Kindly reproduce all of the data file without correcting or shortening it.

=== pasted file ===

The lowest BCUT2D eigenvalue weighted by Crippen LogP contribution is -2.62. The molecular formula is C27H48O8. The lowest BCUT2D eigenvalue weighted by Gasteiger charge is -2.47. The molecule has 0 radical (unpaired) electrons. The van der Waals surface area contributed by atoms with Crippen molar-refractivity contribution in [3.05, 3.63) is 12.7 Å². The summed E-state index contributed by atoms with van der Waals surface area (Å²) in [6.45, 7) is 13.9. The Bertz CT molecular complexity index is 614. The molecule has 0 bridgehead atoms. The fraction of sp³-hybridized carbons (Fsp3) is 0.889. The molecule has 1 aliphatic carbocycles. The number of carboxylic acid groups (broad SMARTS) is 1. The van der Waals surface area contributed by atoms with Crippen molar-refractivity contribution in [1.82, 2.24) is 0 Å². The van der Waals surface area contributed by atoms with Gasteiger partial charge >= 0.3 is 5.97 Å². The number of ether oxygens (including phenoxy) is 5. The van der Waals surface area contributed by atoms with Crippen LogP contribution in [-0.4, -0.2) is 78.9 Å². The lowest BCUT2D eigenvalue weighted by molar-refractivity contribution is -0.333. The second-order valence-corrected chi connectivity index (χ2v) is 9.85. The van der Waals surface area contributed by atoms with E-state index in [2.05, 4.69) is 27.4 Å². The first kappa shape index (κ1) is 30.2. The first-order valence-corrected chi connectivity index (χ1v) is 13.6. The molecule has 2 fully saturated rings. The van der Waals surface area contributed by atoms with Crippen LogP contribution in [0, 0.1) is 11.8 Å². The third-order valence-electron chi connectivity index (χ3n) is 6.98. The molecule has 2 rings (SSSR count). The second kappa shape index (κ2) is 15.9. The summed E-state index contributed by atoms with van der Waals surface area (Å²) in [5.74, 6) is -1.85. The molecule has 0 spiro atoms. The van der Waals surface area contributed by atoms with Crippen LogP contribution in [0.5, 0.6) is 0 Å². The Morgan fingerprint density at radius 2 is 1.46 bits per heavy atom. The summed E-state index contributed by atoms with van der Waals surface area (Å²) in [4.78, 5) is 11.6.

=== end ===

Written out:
The lowest BCUT2D eigenvalue weighted by Crippen LogP contribution is -2.62. The molecular formula is C27H48O8. The lowest BCUT2D eigenvalue weighted by Gasteiger charge is -2.47. The molecule has 0 radical (unpaired) electrons. The van der Waals surface area contributed by atoms with Crippen molar-refractivity contribution in [3.05, 3.63) is 12.7 Å². The summed E-state index contributed by atoms with van der Waals surface area (Å²) in [6.45, 7) is 13.9. The Bertz CT molecular complexity index is 614. The molecule has 0 bridgehead atoms. The fraction of sp³-hybridized carbons (Fsp3) is 0.889. The molecule has 1 aliphatic carbocycles. The number of carboxylic acid groups (broad SMARTS) is 1. The van der Waals surface area contributed by atoms with Crippen molar-refractivity contribution in [1.82, 2.24) is 0 Å². The van der Waals surface area contributed by atoms with Gasteiger partial charge >= 0.3 is 5.97 Å². The number of ether oxygens (including phenoxy) is 5. The van der Waals surface area contributed by atoms with Crippen LogP contribution in [-0.4, -0.2) is 78.9 Å². The lowest BCUT2D eigenvalue weighted by molar-refractivity contribution is -0.333. The second-order valence-corrected chi connectivity index (χ2v) is 9.85. The van der Waals surface area contributed by atoms with E-state index in [2.05, 4.69) is 27.4 Å². The first kappa shape index (κ1) is 30.2. The first-order valence-corrected chi connectivity index (χ1v) is 13.6. The molecule has 2 fully saturated rings. The van der Waals surface area contributed by atoms with Crippen LogP contribution in [0, 0.1) is 11.8 Å². The third-order valence-electron chi connectivity index (χ3n) is 6.98. The molecule has 2 rings (SSSR count). The second kappa shape index (κ2) is 15.9. The summed E-state index contributed by atoms with van der Waals surface area (Å²) in [5.74, 6) is -1.85. The molecule has 0 spiro atoms. The van der Waals surface area contributed by atoms with Crippen LogP contribution in [0.5, 0.6) is 0 Å². The Morgan fingerprint density at radius 2 is 1.46 bits per heavy atom. The summed E-state index contributed by atoms with van der Waals surface area (Å²) in [4.78, 5) is 11.6.